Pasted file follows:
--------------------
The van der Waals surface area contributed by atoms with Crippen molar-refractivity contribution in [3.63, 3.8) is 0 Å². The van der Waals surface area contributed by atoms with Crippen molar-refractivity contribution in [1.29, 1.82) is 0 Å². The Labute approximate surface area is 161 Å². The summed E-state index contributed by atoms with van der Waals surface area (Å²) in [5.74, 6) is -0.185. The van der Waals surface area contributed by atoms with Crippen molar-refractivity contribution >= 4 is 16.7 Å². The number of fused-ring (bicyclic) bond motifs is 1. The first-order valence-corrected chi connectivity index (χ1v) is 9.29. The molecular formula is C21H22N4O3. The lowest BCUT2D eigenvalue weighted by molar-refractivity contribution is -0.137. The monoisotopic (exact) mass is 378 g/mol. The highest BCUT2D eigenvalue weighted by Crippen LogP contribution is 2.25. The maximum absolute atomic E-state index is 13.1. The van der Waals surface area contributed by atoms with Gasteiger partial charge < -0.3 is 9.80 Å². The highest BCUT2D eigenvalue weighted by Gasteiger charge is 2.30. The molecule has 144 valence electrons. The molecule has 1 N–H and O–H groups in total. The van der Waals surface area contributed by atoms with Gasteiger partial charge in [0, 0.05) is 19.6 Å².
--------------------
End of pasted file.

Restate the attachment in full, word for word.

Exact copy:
The van der Waals surface area contributed by atoms with Crippen molar-refractivity contribution in [3.63, 3.8) is 0 Å². The van der Waals surface area contributed by atoms with Crippen molar-refractivity contribution in [1.29, 1.82) is 0 Å². The Labute approximate surface area is 161 Å². The summed E-state index contributed by atoms with van der Waals surface area (Å²) in [5.74, 6) is -0.185. The van der Waals surface area contributed by atoms with Crippen molar-refractivity contribution >= 4 is 16.7 Å². The number of fused-ring (bicyclic) bond motifs is 1. The first-order valence-corrected chi connectivity index (χ1v) is 9.29. The molecular formula is C21H22N4O3. The lowest BCUT2D eigenvalue weighted by molar-refractivity contribution is -0.137. The monoisotopic (exact) mass is 378 g/mol. The highest BCUT2D eigenvalue weighted by Crippen LogP contribution is 2.25. The maximum absolute atomic E-state index is 13.1. The van der Waals surface area contributed by atoms with Gasteiger partial charge < -0.3 is 9.80 Å². The highest BCUT2D eigenvalue weighted by Gasteiger charge is 2.30. The molecule has 144 valence electrons. The molecule has 1 N–H and O–H groups in total. The van der Waals surface area contributed by atoms with Gasteiger partial charge in [0, 0.05) is 19.6 Å².